25 October 2016
PBoC chief economist Ma Jun has ruled out quantitative easing, saying the central bank has other means to maintain "reasonable liquidity". Photo: HKEJ
PBoC chief economist Ma Jun has ruled out quantitative easing, saying the central bank has other means to maintain "reasonable liquidity". Photo: HKEJ

PSL or QE? Whatever you call it, the endgame is the same

The People’s Bank of China (PBoC) is reportedly considering its own version of quantitative easing (QE) by directly buying commercial bank assets or local government debt.

The move is aimed at injecting more liquidity into the financial system and spurring lending to reduce financing costs and avoid deflation.

China may adopt a different approach to monetary easing but the endgame is the same.

PBoC chief economist Ma Jun has denied any plan to undertake QE.

He said the central bank has other means to maintain “reasonable liquidity” and keep “steady growth” in money and credit supply. There’s no need to buy new local debt or print money, a euphemism for QE.

In fact, the Chinese central bank can use targeted refinancing and adjustments to benchmark interest rates and reserve requirement for commercial banks to achieve those objectives. 

Also, by law, the central bank is prohibited from offering direct financing to the government.

Apart from these monetary tools, the government could also use fiscal or structural reform measures.

The PBoC is reportedly also considering expanding the pledged supplementary lending (PSL) scheme, Bloomberg reported, citing unnamed sources.

Chinese banks will be allowed to tap the program to buy local government debt, easing the burden of municipal administrations.

PSL might replace RRR cuts as a vehicle for injecting money into the financial system.

Last year, there was no large-scale use of PSL. A debt swap plan for local government debt offered the PBoC a perfect opportunity to deploy a new monetary tool.

RRR cuts are not a long-term solution and excessive liquidity would be widely criticized by the market.

As a result, the Chinese central bank has had to rely on something else, according to analysts from CITIC Securities.

Banks are willing to participate in the debt swap program but they are struggling with issues relating to maturities.

The bulk of local government debt is long-term but banks are lending money at shorter durations.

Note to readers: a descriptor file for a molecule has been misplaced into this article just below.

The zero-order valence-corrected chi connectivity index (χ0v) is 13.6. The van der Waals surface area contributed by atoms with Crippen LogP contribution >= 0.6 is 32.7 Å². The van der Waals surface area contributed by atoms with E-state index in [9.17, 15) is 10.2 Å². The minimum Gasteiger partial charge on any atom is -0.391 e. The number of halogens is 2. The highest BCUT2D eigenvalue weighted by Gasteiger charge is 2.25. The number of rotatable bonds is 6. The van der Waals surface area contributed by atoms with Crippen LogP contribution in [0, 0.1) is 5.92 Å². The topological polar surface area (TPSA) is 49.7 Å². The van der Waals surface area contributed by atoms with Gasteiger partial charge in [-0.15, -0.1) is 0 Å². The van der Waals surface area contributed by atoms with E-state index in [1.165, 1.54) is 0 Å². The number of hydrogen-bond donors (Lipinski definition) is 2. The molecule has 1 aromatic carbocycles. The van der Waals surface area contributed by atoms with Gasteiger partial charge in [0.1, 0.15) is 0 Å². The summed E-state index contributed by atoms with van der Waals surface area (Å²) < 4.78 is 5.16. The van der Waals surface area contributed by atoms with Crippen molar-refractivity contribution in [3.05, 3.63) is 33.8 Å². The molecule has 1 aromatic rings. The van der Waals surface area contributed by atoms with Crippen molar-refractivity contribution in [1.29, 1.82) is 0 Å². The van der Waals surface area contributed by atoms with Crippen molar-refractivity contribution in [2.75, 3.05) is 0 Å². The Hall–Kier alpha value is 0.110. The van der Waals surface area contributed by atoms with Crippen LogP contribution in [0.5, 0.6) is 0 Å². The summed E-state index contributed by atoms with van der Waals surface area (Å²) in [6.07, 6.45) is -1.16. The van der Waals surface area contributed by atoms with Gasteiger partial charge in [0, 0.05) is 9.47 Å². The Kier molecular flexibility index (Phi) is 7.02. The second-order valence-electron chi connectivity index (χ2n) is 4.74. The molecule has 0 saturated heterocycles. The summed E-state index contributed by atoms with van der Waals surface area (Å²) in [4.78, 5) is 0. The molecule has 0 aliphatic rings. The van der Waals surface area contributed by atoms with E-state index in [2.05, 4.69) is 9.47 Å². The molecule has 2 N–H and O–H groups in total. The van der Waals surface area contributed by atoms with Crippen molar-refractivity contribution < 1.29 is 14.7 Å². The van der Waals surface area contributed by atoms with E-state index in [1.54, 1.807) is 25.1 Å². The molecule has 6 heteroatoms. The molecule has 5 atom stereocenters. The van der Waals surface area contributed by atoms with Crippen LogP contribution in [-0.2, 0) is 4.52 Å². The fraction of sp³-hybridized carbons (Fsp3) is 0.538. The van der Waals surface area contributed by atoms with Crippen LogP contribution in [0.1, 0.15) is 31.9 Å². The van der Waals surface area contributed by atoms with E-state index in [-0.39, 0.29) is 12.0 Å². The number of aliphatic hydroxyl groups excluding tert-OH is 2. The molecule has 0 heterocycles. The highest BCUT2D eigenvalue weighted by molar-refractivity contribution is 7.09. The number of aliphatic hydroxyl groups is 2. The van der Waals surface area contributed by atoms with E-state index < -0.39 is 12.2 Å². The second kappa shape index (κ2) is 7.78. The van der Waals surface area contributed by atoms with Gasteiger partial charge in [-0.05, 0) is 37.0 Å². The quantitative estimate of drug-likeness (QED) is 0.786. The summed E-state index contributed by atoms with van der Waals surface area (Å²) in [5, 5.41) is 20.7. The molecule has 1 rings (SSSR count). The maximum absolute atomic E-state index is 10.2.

The expanded PSL program will help ease the credit crunch caused by this mismatch, optimizing money supply and demand among local governments, the Ministry of Finance, the PBoC and commercial banks.

PSL will enable banks to offer loans for reconstruction of dilapidated housing and help fund China’s Silk Road economic development program, according to reports.

These reports suggest that the PBoC will pump a large volume of liquidity into the market — call it QE or any other name.

China’s margin trading and short selling balance is expected to top 1.82 trillion yuan (US$293.32 billion) this week.

Meanwhile, the red-hot equity market has been attracting retail investors.

Statistics from the China Securities Depositary and Clearing Corp. show that 3.25 million new stock accounts were opened between April 13 and 17, up 93 percent from the previous month.

As of April 17, there had been 198 million stock accounts in the A-share market, which means about one million Chinese are investing in the stock market.

Individual investors can bet on HSBC China Dragon Fund (00820.HK) or Value Partners Group (00806.HK) to gain exposure to the mainland market. Mainland banking plays and insurance counters are also attractive.

This article appeared in the Hong Kong Economic Journal on April 29.

Translation by Julie Zhu

[Chinese version中文版]

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columnist of the Hong Kong Economic Journal

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